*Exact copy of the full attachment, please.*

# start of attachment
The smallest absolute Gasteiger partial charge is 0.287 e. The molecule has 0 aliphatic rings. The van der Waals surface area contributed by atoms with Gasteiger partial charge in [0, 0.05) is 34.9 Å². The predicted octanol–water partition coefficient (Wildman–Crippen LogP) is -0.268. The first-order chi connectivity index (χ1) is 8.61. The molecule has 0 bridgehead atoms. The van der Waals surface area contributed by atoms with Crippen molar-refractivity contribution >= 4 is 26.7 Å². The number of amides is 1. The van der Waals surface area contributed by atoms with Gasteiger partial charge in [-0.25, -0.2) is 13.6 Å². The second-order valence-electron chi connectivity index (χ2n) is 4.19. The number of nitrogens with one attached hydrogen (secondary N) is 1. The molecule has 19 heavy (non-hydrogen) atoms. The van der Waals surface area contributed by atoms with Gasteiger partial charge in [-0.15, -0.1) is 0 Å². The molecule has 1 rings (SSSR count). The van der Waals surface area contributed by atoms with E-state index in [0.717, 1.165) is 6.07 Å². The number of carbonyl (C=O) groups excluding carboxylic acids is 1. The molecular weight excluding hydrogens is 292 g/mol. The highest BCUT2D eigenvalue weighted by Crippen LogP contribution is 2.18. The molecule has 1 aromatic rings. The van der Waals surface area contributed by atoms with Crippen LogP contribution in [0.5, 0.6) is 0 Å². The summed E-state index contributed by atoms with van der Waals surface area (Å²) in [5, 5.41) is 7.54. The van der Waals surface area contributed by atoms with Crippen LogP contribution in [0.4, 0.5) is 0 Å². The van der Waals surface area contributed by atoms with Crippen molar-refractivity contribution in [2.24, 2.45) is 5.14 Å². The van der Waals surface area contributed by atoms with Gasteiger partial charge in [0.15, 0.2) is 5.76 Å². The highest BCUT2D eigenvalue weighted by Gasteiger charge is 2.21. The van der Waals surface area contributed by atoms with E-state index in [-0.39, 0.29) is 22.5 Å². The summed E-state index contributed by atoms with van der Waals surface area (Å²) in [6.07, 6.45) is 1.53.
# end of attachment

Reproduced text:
The smallest absolute Gasteiger partial charge is 0.287 e. The molecule has 0 aliphatic rings. The van der Waals surface area contributed by atoms with Gasteiger partial charge in [0, 0.05) is 34.9 Å². The predicted octanol–water partition coefficient (Wildman–Crippen LogP) is -0.268. The first-order chi connectivity index (χ1) is 8.61. The molecule has 0 bridgehead atoms. The van der Waals surface area contributed by atoms with Crippen molar-refractivity contribution >= 4 is 26.7 Å². The number of amides is 1. The van der Waals surface area contributed by atoms with Gasteiger partial charge in [-0.25, -0.2) is 13.6 Å². The second-order valence-electron chi connectivity index (χ2n) is 4.19. The number of nitrogens with one attached hydrogen (secondary N) is 1. The molecule has 19 heavy (non-hydrogen) atoms. The van der Waals surface area contributed by atoms with Gasteiger partial charge in [-0.15, -0.1) is 0 Å². The molecule has 1 rings (SSSR count). The van der Waals surface area contributed by atoms with E-state index in [0.717, 1.165) is 6.07 Å². The number of carbonyl (C=O) groups excluding carboxylic acids is 1. The molecular weight excluding hydrogens is 292 g/mol. The highest BCUT2D eigenvalue weighted by Crippen LogP contribution is 2.18. The molecule has 1 aromatic rings. The van der Waals surface area contributed by atoms with Crippen LogP contribution in [0.5, 0.6) is 0 Å². The summed E-state index contributed by atoms with van der Waals surface area (Å²) in [5, 5.41) is 7.54. The van der Waals surface area contributed by atoms with Crippen LogP contribution in [0.4, 0.5) is 0 Å². The van der Waals surface area contributed by atoms with Crippen molar-refractivity contribution in [2.24, 2.45) is 5.14 Å². The van der Waals surface area contributed by atoms with Gasteiger partial charge in [0.15, 0.2) is 5.76 Å². The highest BCUT2D eigenvalue weighted by Gasteiger charge is 2.21. The van der Waals surface area contributed by atoms with E-state index in [-0.39, 0.29) is 22.5 Å². The summed E-state index contributed by atoms with van der Waals surface area (Å²) in [6.07, 6.45) is 1.53.